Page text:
Grain yield significantly varied among treatments at Lahoma for all trials and at Perkins in 2002. Some single degree of freedom contrasts were also significant for all trials except at Lake Carl Blackwell in 2002 (number of total significant contrasts across six trials are given in (Table 3). Neither overall treatment effects nor single degree of freedom contrasts were found to be significant at Lake Carl Blackwell in 2002. Even though this site had high grain yields and the initial soil test results showed a low extractable P level, no actual P deficiencies were noted for this specific trial (mean grain yields across 12 treatments are presented in Table 4). Grain yield from plots fertilized with only pre-plant P significantly exceeded those plots which received only foliar P (Treatment 5 vs. 2,3,4, 9 and 11) in both years at the Perkins site (556 and 746 kg ha-1 increases in yield in 2002 and 2003, respectively). A comparison made between a combination of pre-plant + foliar P fertilization vs. only 30 kg ha –1 pre-plant rate showed a 630 kg ha –1 increase at Lahoma in 2002 (treatments 6, 7, 8, 10 and 12 vs. 5).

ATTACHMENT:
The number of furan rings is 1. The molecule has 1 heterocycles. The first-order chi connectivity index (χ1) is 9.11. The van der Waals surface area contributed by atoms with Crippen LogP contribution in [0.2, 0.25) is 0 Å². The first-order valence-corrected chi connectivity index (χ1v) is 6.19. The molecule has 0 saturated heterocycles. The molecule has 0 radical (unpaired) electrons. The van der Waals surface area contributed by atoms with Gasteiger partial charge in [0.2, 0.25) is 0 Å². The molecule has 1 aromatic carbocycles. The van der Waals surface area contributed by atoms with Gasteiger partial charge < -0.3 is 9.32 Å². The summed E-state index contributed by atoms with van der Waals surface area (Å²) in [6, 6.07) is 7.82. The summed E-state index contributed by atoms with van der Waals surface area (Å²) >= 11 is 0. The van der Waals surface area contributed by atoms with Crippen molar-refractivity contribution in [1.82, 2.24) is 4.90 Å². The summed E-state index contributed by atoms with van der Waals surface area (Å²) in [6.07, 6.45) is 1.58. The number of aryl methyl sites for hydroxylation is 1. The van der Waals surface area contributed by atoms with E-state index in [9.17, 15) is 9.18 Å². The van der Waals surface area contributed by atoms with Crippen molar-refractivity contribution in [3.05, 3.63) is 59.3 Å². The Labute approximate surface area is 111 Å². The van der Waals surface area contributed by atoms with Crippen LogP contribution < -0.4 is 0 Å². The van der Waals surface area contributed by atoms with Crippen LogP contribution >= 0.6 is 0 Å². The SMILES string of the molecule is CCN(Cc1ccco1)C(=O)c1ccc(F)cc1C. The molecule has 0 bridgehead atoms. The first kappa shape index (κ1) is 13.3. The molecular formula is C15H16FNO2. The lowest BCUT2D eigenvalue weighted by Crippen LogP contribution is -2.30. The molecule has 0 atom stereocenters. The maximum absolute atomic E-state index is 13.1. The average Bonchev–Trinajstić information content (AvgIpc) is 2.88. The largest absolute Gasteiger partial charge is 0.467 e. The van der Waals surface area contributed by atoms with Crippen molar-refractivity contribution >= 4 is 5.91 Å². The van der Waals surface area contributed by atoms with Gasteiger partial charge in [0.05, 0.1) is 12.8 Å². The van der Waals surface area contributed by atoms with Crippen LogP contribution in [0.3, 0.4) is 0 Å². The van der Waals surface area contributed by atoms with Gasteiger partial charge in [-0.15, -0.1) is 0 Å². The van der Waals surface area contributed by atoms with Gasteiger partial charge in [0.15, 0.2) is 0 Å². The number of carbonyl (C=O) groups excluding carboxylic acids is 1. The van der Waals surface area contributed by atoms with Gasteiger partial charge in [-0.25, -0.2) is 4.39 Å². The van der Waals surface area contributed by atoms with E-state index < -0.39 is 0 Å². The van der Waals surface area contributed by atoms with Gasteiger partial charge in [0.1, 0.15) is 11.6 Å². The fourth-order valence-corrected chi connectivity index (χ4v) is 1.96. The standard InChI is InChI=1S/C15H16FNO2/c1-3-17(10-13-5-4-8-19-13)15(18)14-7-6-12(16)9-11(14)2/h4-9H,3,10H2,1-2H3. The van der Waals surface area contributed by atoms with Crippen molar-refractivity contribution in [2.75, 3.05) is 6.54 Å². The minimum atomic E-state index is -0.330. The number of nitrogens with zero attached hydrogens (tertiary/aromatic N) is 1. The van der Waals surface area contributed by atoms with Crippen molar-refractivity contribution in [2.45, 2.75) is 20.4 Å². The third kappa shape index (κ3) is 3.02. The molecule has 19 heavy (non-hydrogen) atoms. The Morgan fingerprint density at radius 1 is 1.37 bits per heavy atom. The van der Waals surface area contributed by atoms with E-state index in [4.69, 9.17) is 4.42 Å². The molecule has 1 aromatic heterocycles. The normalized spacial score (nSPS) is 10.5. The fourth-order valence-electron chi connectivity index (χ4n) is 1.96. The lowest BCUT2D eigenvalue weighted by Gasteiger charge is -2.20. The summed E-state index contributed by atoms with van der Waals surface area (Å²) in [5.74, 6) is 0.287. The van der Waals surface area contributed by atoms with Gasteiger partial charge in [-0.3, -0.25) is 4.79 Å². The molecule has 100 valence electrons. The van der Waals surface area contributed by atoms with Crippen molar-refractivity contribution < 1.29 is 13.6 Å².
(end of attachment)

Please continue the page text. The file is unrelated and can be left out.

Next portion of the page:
Mean grain yields were higher at Lahoma (2002) by 644 kg ha-1 and Perkins (2003) by 567 kg ha-1 (2003) when 2 kg ha-1 P was foliar applied at Feekes 7 compared to Feekes 10.54 (treatment 3 vs. 11). At Lahoma in 2003, the opposite was observed, where 2 kg ha-1 foliar P applied at Feekes 7 resulted in lower yields than the same rates applied at Feekes 10.54 (a decrease of 834 kg ha-1).